Writing a check on a closed account is never a good idea. In fact, it’s a form of check fraud, which is a crime. Not only can it have legal ramifications for the writer, it can also impact your credit if the bank reports it.
What Happens When You Write a Check on a Closed Account?
When you write a check on a closed account, your action can have a domino effect, causing a variety of things to occur. Here are some things you need to know.
- You fail to follow through on a legal commitment
Writing a check to buy goods or pay for services is essentially filling out a legal document and making a promise to pay a specific amount. Think of it as a legal contract. When you write a check on a closed account, however, you cannot make good on your legal commitment to pay.
- Bank and returned check fees can be incurred
Banks typically charge around $35 for returned checks — or checks that can’t be covered by funds in your bank account. The business you wrote the bad check to may also charge a returned check fee of $20 to $50, depending on the state where the business is located.
- The check may be reported to a consumer collection agency
If you don’t contact your bank and try to resolve the issue of the bad check, the bank may send the amount of the check to a collection agency. The collection agency may report it to the credit bureaus, which can result in a collection account appearing on your credit report for up to seven years.
- The check may be reported to a consumer reporting agency
The bank may also report you to a bad check database or consumer reporting agency — such as TeleCheck or ChexSystems — which tracks banking deposit history. Negative information can stay active in such databases for five years.
These systems are mainly used by credit unions and banks to determine whether or not you are a good candidate for a banking account. Once your information is listed in this type of database, you could have trouble opening a new bank account.
When you write a check on an account that’s closed, there’s no way for the person or business who received the check to collect the amount due. If you don’t take immediate action to resolve the situation, you could face collection fees and civil or criminal penalties, including arrest.
What Kind of Legal Trouble Can You Get Into for Writing a Check on a Closed Account?
Once you write a check on a closed account, you’ll likely have to pay separate fees to both the bank and the business you wrote the check to. But legal penalties can result as well, which can differ from state to state.
- Civil Penalties: The amount that those who received the bad check can collect to cover fees and associated charges, which can often be more than the face value of the check.
- Criminal Penalties: When you write a check on a closed account intending to commit fraud, it can become a criminal matter, resulting in arrest and prosecution. And in some states, if you write a bad check for more than $500, it can be considered a felony.
In some states, you may also have to complete a class on financial management as a way to offer restitution for the bad check.
What You Should Do if You Write a Check on a Closed Account
If you happen to write a check on a closed account, the longer you wait to resolve it, the worse the consequences may be. Here are some steps to consider taking:
- Contact the bank to explain your mistake, and pay any fees owed.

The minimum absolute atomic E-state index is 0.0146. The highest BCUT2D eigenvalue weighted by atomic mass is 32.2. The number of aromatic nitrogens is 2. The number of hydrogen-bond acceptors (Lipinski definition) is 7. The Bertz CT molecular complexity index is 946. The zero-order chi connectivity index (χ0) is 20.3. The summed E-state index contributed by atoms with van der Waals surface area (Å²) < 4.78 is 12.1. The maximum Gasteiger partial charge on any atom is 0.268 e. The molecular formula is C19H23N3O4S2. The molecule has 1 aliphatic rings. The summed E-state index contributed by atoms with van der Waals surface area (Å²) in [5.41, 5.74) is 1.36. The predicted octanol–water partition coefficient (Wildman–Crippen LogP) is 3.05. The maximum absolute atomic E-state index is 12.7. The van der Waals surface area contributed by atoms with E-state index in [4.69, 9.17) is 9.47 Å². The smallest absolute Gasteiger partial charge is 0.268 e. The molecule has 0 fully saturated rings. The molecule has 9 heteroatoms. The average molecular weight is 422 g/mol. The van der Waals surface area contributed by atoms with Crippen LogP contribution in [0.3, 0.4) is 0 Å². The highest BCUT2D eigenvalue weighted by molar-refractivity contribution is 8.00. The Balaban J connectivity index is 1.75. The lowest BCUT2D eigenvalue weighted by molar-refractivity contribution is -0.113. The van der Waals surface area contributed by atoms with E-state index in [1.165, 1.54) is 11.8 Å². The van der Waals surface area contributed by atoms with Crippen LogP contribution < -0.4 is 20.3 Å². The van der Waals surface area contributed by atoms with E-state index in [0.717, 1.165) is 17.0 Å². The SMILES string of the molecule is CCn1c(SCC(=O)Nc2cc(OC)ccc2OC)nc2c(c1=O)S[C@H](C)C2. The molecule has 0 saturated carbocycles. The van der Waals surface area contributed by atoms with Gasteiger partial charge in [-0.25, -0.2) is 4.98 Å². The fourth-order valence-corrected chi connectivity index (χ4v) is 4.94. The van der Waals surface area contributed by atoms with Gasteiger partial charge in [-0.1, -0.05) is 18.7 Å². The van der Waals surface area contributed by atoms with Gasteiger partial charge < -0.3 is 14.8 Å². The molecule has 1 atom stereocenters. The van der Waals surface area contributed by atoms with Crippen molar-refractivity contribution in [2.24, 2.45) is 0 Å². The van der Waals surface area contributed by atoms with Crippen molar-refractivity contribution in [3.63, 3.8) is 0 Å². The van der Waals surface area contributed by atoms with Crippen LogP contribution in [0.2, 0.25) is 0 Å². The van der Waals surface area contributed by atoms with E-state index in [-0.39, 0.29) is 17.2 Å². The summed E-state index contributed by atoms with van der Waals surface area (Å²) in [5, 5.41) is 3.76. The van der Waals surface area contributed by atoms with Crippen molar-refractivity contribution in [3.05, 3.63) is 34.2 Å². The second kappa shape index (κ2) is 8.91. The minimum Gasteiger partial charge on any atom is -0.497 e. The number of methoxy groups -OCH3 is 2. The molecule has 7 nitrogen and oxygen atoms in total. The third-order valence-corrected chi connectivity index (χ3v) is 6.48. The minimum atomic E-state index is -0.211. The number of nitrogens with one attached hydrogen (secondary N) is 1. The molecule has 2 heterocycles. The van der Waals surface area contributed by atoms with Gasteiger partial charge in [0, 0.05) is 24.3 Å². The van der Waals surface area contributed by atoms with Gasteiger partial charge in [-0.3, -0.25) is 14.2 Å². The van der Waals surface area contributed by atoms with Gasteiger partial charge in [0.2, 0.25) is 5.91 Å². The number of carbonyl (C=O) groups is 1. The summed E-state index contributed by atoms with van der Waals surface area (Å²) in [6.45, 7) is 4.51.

- Contact the person or business you wrote the check to and explain your mistake.
- Pay the person or business the amount of the check with cash, plus any fees incurred as a result of the bad check.
If the check was written due to a misunderstanding, then your move to pay the balance and rectify the situation will show all parties involved that you aren’t trying to defraud any of them. They are still within their legal rights to follow any and all of the above punitive actions, but this may convince them to not do so.
Reasons Why Your Checking Account Was Closed
Accidents do happen and writing a check on a closed account is possible. However, your bank should have sent you notifications that your account was in danger of being closed before actually closing it.
But why might your checking account be closed without you realizing it? Here are some possible reasons:
- If you’re in the habit of writing checks when your bank account doesn’t have enough funds to cover the amounts.
- You allow your bank account to carry a negative balance for days on end.
- You rarely use the account.
Note that there is very little reason not to be aware of a closed account to the point that you write a check on it. While it is possible, this fact alone may make it hard for a bank or receiving party to believe you accidentally wrote a check on a closed account (versus, say, a simple overdraft).
Will a Check You Write on a Closed Account Show Up on Your Credit Report?
In general, a check you write on a closed account will not show up on a traditional credit report, but there are some exceptions. For example, if the balance is turned over to a collection agency or you are sued as a result of the bad check, those actions can appear on your credit report. In addition, if the check you write is to pay a bill and you don’t resolve it, the company may report the payment as late to the credit bureaus.
One way to keep tabs on your credit is to sign up for a credit monitoring product, such as ScoreSense. ScoreSense provides you with three credit reports, three credit scores and other benefits, such as monthly updates, daily monitoring and credit alerts. If you’re not already signed up for this type of service, isn’t it time to get started?